The jury will meet the next day in a police trial for Floyd’s murder

ST. Paul, Minion (AP) – A jury on Thursday was set to resume trials over three former Minneapolis police officers accused of violating George Floyd’s civil rights after a first day of sentencing.

The jury gathered for about seven hours on Wednesday, without deciding the charges against J. Alexander Kueng, Thomas Lane and Tou Tao. All three are accused of depriving Floyd of his right to medical care when fellow officer Derek Chauvin pressed a 46-year-old black man to the ground for 9 and a half minutes with a knee around Floyd’s neck.

Kueng and Tao are also accused of failing to intervene in the events of May 25, 2020, a murder filmed on video that sparked protests around the world and a review of racism and police.

Prosecutors told jurors during their closing arguments that three officers “decided to do nothing” when Shaven squeezed the life out of a 46-year-old black man. Defendants argued that the officers were too inexperienced, untrained, and intentionally violated Floyd’s rights.

All 12 jurors – eight women and four men – look white, although the court did not release demographics such as race or age. A woman who appears to be of Asian descent was released on Tuesday without explanation; a man who seems to be of Asian descent, remains as an alternative if one of the current 12 cannot continue.

Lane is white, Queng is black, and Tao is an American Hmong.

This is in stark contrast to the jury that heard the state murder case against Cheven. This jury was half white and half non-white.

The federal jury pool was selected from across the state, which includes areas much more conservative and less diverse than the Minneapolis district from which the Shaven jury was selected. Shaven was found guilty of murder and manslaughter, and later pleaded guilty to federal civil rights charges.

Alan Zurkheimer, a jury adviser from Chicago, said potential jurors with obvious extreme views on the case were likely weeded out during the jury selection. But the geographical composition of the final 12 may matter.

“The more suburban, more rural, less populated, the more respectful the police are,” said Zurkheimer, who has lived in Minnesota for several years. “I think the defendants were aiming for that: when you expand a pool outside the subway, you tend to attract people who are a little more sympathetic (police).”

During the month-long trial, prosecutors tried to show that officers violated training, including when they failed to turn Floyd aside and not do CPR for him. They claimed that Floyd’s condition was so severe that even passers-by without basic medical training could see that he needed help.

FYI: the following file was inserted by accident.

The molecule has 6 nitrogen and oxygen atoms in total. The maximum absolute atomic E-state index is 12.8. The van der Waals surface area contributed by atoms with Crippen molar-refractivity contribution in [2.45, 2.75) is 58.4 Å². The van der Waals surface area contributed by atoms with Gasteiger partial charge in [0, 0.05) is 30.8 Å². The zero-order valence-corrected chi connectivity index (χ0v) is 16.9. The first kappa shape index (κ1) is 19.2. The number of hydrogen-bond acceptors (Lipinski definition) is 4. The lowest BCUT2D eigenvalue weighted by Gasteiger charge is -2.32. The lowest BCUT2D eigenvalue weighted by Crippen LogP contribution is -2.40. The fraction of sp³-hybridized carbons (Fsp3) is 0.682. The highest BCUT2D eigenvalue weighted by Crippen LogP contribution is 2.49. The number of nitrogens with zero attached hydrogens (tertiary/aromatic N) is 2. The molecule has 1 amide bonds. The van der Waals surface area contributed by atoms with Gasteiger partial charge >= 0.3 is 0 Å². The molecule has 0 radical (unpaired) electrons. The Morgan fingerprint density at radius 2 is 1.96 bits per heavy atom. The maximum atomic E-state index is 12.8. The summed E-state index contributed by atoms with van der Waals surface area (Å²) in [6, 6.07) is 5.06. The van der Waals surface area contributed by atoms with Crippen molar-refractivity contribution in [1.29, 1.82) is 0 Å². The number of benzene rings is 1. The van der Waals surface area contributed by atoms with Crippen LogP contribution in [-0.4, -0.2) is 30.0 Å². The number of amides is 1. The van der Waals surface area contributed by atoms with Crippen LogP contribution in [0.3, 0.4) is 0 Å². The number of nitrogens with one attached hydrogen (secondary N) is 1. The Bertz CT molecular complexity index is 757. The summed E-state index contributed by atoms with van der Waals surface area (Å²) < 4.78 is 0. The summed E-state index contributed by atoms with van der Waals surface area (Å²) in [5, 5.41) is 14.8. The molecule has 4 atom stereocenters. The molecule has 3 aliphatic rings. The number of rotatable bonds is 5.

But the defense said the training of the Minneapolis Police Department was insufficient and that officers considered Shaven as a senior officer at the scene.

Shavin and Tao went to the scene to help newcomers Kueng and Lane after they answered a call that Floyd had used a counterfeit $ 20 bill at a store on the corner. Floyd was fighting officers when they tried to put him in a police SUV.

Tao watched passers-by and vehicles as Kueng knelt on Floyd’s back while Lane held him by the legs.

Lawyer Tao said his client thought the officers were doing what they thought was best for Floyd – holding him until paramedics arrived. Kuenga’s lawyer said police were not properly prepared for the duty to intervene. And Lane’s lawyer said his client offered to turn Floyd on his side so he could breathe, but Shaven twice refused.

U.S. District Judge Paul Magnusson conducted the counts on Wednesday, telling jurors what they should consider. For example, he identified reasonable force and said that if jurors believe that Shavin used unreasonable force – and that Tao and Kueng had a realistic opportunity to intervene to stop it – they must acknowledge that they deprived Floyd of the right to be free from unreasonable force under with the Constitution.

Jurors are not isolated – isolated from outside influences that may sway their opinion – which is sometimes done when they stay in hotels during a discussion. They are allowed to watch videos from the scene and view other evidence as much as they want during the discussion.

Federal civil rights violations that result in death are punishable by life imprisonment or even death, but these sentences are extremely rare, and federal sentencing guidelines suggest that officers will receive much less if convicted.

Lane, Kueng and Tao also face a separate trial in June on state charges that they facilitated murder and manslaughter.


Weber reported from Fenton, Michigan. Associated Press writer Doug Glass contributed from Minneapolis.


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